Invite whisky to Christmas dinner

Invite whisky to Christmas dinner

Martine Nouet challenges the stereotypical Christmas dinner with the help of single malt whisky in an attempt to create the perfect family gathering

Food | 16 Dec 2000 | Issue 13 | By Martine Nouet

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Would it be considered sacrilege if, instead of conforming to the sacrosanct roast turkey ("roastit bubblyjock" as they call it in Scotland) and Christmas pudding weighed down with high-caloried brandy butter, you went for a malt-whisky inspired Christmas dinner? It's a novelty to be enjoyed by the whole family, children excepted of course. Anyway, they have usually got their pockets full of candies and chocolates and care more for the size of their stocking rather than what is upon their plate!

This year, why not create a "gathering of the clan" atmosphere with your festive dinner? There's no better time than Christmas for family meetings and often the only one in the year. So gather your clan around the table, imagine you are the Laird (or the Lady) of the castle and toast Christmas day with a special glass of your favorite Speyside malt. The Speyside single malts starring in this Christmas dinner have one common trait: a high sherried profile. Sherry aging confers the single malt a wide aromatic complexity and a desirable richness and smoothness which fans out into fruity and spicy aromas, underlined by woody tones. Real characters indeed! The chief of the Sherry clan is, without doubt, The Macallan. I essentially use the 12-Year-Old and the 18-Year-Old bottlings.

Sergeant Pepper on duty

Aberlour 10-Years-Old, Glenfarclas 12 or 15-Years-Old, Linkwood 15-Years-Old (Gordon and MacPhail), Balvenie Double Wood, Glendronach 15-Year-Old match wonderfully with the ingredients of these recipes. The adventurers who would rather cross the Speyside border could experiment with Highland Park 12-Year-Old or Glenmorangie Sherry Finish. The guinea-fowl is, in my opinion, the tastiest of the feathered birds but its flesh dries if not regularly basted during cooking. Hence the inclusion of the whisky stuffing which will moisturise the guinea-fowl from the inside to prevent it from drying as well as imparting a delicious taste.

I prefer gingerbread to traditional breadcrumbs as its aromas echo the single malt aromatic palette. Spices used in this recipe are not on the hot side: long peppercorn from Indonesia (piper officinarum) has a fresh mintiness, so has 'cubeba' peppercorn (piper cubeba) with an additional balsamic touch. If you can't find them, use a mixture of black and white peppercorns. The use of quinces in the garnish reveals the honey and fruity notes of the whisky. The most suitable equivalent would be pears or apples (use more honey in the recipe then).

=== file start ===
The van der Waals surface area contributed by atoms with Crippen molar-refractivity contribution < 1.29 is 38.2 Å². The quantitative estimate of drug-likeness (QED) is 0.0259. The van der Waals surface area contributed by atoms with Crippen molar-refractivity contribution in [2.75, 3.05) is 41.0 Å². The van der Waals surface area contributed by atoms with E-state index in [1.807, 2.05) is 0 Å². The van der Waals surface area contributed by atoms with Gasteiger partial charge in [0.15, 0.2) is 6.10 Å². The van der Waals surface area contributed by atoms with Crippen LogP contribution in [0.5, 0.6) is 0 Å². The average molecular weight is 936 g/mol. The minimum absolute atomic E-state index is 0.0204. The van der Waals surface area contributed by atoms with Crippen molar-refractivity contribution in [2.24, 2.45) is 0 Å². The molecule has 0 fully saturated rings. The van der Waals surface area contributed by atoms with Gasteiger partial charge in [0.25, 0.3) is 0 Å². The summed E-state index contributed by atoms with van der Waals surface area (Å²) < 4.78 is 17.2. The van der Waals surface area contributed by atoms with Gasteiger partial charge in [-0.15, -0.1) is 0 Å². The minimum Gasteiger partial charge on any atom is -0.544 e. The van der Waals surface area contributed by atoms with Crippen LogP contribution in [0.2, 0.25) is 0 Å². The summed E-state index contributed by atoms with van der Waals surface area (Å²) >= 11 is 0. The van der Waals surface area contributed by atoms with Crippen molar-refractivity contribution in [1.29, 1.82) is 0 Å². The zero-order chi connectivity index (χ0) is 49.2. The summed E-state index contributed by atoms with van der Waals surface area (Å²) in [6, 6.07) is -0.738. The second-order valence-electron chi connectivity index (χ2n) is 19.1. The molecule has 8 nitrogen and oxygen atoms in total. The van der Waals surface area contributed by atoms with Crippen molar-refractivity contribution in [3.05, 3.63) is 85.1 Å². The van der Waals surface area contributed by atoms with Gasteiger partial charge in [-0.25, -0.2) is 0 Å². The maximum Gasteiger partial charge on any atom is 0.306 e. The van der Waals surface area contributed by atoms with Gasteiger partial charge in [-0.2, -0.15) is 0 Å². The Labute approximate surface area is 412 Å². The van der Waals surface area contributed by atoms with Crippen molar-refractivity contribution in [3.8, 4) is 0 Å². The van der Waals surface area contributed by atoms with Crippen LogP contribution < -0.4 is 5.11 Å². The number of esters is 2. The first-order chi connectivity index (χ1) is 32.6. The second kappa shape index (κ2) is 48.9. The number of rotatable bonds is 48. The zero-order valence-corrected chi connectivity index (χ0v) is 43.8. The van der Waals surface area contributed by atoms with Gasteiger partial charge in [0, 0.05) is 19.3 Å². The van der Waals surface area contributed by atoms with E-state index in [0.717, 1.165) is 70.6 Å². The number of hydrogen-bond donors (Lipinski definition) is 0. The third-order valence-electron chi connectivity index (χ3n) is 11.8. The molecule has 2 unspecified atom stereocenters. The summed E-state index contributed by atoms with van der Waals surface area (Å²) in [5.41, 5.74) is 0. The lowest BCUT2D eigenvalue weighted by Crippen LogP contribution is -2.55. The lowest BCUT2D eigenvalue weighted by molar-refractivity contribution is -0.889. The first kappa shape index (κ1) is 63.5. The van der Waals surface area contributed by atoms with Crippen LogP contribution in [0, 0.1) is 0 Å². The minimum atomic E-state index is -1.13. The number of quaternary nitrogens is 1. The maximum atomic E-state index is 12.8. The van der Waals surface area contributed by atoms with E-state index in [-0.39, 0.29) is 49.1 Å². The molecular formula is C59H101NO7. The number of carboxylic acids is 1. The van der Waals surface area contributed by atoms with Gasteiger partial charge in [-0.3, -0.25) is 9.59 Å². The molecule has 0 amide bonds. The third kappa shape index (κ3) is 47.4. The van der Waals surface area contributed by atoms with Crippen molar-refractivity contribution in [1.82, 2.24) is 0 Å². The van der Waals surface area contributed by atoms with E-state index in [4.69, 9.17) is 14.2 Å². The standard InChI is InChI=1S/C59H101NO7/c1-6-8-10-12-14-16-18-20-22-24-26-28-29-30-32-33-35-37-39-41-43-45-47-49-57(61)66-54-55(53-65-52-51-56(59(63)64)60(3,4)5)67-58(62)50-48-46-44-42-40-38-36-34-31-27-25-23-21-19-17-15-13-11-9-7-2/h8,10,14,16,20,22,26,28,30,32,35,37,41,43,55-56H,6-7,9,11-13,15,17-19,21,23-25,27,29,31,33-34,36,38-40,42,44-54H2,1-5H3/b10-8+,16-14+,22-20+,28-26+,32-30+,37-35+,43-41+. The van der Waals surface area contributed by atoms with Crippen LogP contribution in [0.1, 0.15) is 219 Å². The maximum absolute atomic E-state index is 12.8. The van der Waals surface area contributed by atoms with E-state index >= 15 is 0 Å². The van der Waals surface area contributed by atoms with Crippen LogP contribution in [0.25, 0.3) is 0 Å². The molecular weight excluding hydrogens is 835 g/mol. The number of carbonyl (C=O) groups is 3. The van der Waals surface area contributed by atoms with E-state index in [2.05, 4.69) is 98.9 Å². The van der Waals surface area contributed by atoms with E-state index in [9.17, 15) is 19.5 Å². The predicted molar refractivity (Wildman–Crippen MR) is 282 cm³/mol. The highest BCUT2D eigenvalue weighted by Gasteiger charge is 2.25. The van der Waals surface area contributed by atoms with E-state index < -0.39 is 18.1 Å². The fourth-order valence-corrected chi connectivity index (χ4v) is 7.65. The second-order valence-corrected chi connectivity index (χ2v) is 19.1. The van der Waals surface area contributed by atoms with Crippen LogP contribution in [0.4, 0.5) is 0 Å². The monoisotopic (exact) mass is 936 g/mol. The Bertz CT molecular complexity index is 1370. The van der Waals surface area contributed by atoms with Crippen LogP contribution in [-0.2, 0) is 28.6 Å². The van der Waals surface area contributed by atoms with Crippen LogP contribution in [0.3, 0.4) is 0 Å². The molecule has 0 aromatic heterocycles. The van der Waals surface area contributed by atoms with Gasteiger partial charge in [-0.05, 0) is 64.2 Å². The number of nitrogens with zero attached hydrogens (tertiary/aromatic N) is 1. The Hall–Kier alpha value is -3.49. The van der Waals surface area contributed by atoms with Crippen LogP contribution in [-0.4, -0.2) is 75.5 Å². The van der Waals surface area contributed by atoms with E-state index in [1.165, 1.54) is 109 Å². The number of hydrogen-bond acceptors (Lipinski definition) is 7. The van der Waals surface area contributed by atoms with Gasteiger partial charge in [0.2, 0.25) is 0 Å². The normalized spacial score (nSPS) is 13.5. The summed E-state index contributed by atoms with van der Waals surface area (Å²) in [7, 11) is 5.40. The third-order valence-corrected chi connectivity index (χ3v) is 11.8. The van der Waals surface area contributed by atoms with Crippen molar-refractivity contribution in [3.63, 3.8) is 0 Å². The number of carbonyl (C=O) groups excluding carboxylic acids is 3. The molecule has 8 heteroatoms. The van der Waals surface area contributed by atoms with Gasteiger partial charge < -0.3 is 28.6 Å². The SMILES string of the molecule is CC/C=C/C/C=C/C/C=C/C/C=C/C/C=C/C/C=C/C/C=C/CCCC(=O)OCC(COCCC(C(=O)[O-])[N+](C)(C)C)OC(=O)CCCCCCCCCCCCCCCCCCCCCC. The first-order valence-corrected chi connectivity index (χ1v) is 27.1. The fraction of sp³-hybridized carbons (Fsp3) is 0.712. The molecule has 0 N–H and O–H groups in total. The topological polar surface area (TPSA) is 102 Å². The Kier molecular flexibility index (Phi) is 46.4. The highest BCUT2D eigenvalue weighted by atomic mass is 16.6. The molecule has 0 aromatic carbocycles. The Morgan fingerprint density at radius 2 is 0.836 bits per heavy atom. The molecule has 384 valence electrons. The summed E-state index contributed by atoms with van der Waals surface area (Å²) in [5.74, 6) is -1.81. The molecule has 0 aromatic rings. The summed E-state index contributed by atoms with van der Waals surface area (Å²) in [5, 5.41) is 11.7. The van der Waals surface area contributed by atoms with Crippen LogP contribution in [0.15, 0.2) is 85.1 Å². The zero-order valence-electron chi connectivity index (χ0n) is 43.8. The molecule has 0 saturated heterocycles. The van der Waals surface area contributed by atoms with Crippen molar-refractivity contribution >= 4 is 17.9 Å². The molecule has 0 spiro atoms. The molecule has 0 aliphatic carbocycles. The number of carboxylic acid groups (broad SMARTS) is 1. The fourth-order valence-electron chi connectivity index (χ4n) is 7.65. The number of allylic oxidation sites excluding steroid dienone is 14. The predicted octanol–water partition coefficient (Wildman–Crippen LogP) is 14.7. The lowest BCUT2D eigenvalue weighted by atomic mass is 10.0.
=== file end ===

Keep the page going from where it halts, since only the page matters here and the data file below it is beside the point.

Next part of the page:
For the sweet, a sherried single malt is the perfect bridegroom for dark chocolate and plays a subtle score with the orange peel. A cloudless lovestory! The cakes must be well cooked outside, close to crusty but soft and almost runny inside. The thermal shock between the chilled orange sauce and the warm chocolate cake brings out the whisky flavours.

For this festive menu I have imagined foie gras profiteroles with a beetroot and whisky coulis for starters, the vegetable and whisky sweetness contrasting with the foie gras bitterness.And not to be forgotten, pour your guests a generous, cheering dram - but beware of not diluting your single malt with too much water. Watering down a heavily sherried malt leaves it on bended knee. Such a taste disaster would spoil your day, not to mention your dinner!

Merry Christmas!

Bitter chocolate cake, orange peel and whisky sauce


  • 3β…” oz dark chocolate

  • 3β…” oz unsalted butter

  • 4 eggs

  • 3β…” oz caster sugar

  • 2 oz flour

For decorating

  • 2 sections of crystallised orange

  • icing sugar

For the orange sauce

  • the grated peel of 2 oranges

  • the juice of 3 oranges

  • 2 tablespoons of thick cut orange marmalade

  • 2 tablespoons of caster sugar

  • ΒΌ teaspoon of ginger powder

  • 3 tablespoons whisky

1. Melt the chocolate in a bowl placed on top of a saucepan filled with hot water. Add the butter cut into small pieces and stir over a low heat until smooth.
2. Whisk the eggs and sugar until the mixture whitens and gets creamy. Stir in the flour and fold in the melted chocolate. Allow to chill in the fridge for a few hours.
3. Place the orange peel in a saucepan with the orange juice, sugar, marmalade, ginger powder and 50ml water. Bring to the boil and reduce on a fast heat for 10 to 15 minutes until getting a thick sauce. Allow to chill in the fridge.
4. Preheat the oven at 200C about 25 minutes before you are ready to serve the sweet. Butter six small moulds and sprinkle them with caster sugar and fill them 3/4 full with the preparation. Cook for eight to ten minutes. Turn out each mould onto a plate (a tricky stage as the heart of the cake is still soft!) and pour the sauce around the edge of the plate. Add a few strips of crystallised orange and sprinkle icing sugar on the cake.
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